Monday, September 13, 2010


OVERSEAS clients of a licensed cocoa buying company, Armajaro Ghana Limited, have committed $3.5 million to development projects in some cocoa growing areas of the country this year, under the company’s traceable cocoa project.
The projects, some of which have begun in the Ashanti and Central regions, include the construction and rehabilitation of schools, provision of potable water, among others.
They are expected to improve the living conditions of people in cocoa growing areas where the traceable cocoa project is being implemented.
Mr Neil Fuller of the Armajaro Trading Limited in the United Kingdom, an overseas client of Armajaro Ghana Limited, made this known at a workshop for franchise holders and accountants of Armajaro Ghana Limited in Kumasi.
The workshop was organised on the theme,” Tractability and Sustainability – Our Future”.
The Armajaro traceable cocoa project, which is being implemented in conjunction with the Ghana Cocoa Board (COCOBOD), seeks to trace the source of cocoa purchased by the company with the view to rewarding the communities where the produce came from.
The reward comes in the form of financial support to undertake development projects in the respective communities.
Mr Fuller commended Armajaro Ghana Limited for being the only licensed cocoa buying company in Ghana hooked onto the traceable cocoa project.
He indicated that there was a high demand for chocolate developed with certified cocoa, and therefore, challenged the cocoa industry in Ghana to live up to the challenge posed by the certification of cocoa focused on best farmer practices including improved socio-economic environment in the cocoa production areas.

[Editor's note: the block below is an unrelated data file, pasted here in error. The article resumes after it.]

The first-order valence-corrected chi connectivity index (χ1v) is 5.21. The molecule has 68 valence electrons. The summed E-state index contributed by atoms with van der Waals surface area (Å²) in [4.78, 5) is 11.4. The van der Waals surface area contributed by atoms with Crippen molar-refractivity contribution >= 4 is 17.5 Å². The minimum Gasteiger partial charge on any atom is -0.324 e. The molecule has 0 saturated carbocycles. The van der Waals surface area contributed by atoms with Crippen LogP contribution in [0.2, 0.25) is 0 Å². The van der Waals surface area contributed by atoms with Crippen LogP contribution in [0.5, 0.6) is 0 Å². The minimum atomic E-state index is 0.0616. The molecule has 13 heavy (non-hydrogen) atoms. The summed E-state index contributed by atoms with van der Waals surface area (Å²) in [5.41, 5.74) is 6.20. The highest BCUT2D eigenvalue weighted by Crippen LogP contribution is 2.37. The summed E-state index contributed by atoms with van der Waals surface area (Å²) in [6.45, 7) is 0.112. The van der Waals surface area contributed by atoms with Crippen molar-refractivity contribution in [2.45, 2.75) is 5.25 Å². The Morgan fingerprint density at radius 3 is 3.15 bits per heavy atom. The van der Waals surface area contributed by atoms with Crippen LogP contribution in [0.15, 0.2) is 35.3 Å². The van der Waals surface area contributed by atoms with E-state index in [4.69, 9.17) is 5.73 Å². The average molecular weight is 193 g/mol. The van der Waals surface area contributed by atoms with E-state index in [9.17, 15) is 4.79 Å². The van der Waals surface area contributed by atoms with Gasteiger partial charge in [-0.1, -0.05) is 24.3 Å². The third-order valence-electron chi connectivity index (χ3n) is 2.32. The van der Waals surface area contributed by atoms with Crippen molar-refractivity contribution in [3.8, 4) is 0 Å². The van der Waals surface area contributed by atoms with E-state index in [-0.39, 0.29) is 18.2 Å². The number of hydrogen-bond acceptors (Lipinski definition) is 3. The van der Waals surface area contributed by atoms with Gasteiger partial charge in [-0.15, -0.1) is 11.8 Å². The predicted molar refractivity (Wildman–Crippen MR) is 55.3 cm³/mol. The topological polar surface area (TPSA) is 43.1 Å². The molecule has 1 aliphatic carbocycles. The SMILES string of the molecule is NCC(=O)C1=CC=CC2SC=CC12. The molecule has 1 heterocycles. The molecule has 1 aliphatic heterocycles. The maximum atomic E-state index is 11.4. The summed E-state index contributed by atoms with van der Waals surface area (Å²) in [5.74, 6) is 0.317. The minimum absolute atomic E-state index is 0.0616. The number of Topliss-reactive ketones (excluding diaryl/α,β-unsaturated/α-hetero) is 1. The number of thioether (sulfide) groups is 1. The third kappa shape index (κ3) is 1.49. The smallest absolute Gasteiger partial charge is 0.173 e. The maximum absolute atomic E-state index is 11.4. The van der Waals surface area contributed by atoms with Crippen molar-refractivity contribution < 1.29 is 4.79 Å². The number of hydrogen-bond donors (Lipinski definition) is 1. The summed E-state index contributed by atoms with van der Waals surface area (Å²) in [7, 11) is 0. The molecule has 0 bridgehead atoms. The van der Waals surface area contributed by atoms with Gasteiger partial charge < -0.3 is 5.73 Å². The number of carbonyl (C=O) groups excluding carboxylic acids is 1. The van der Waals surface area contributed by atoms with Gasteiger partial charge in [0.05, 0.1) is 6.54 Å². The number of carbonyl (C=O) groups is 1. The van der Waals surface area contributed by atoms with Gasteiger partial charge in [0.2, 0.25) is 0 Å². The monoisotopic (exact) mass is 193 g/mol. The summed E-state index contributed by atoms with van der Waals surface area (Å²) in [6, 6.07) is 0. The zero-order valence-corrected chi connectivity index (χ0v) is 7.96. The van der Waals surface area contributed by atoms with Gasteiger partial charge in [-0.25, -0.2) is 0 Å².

Mr Fuller said cocoa farmers needed to work in a conducive environment to enable them improve production.
He gave the assurance that his outfit would do everything possible to help Ghana meet the demands of the certification programme.
The COCOBOD Deputy Chief Executive (Agronomy and Quality), Dr Yaw Adu-Ampomah, said the project was participatory because the beneficiary communities were allowed to decide how they would use the money advanced to them.
He commended Armajaro Ghana Limited for its performance in the cocoa industry.
“They are exporting 30,000 tonnes of traceable cocoa today, and is the third best licensed cocoa buying company in the country after a relative short period of operation, which is very good,” he said.
The Board Chairman of Armajaro Ghana Limited, Mr Fred Quaynortey, urged the field staff of the company to redouble their efforts in their performance for the betterment of the company and the cocoa industry.
He expressed the hope that one day all cocoa produced in Ghana would become traceable.
“The Ivory Coast is working fast on this and Ghana has to work hard to catch up,” he said.
Mr Nelson Kpodo-Tay, Operations Manager of Armajaro Ghana Limited, said the company had a zero scale policy where nothing was done to tamper with weighing scales, stressing that “farmers demand transparency”.
Present was the Managing Director of Armajaro Ghana Limited, Mr Rawul Gopinath-Nair.

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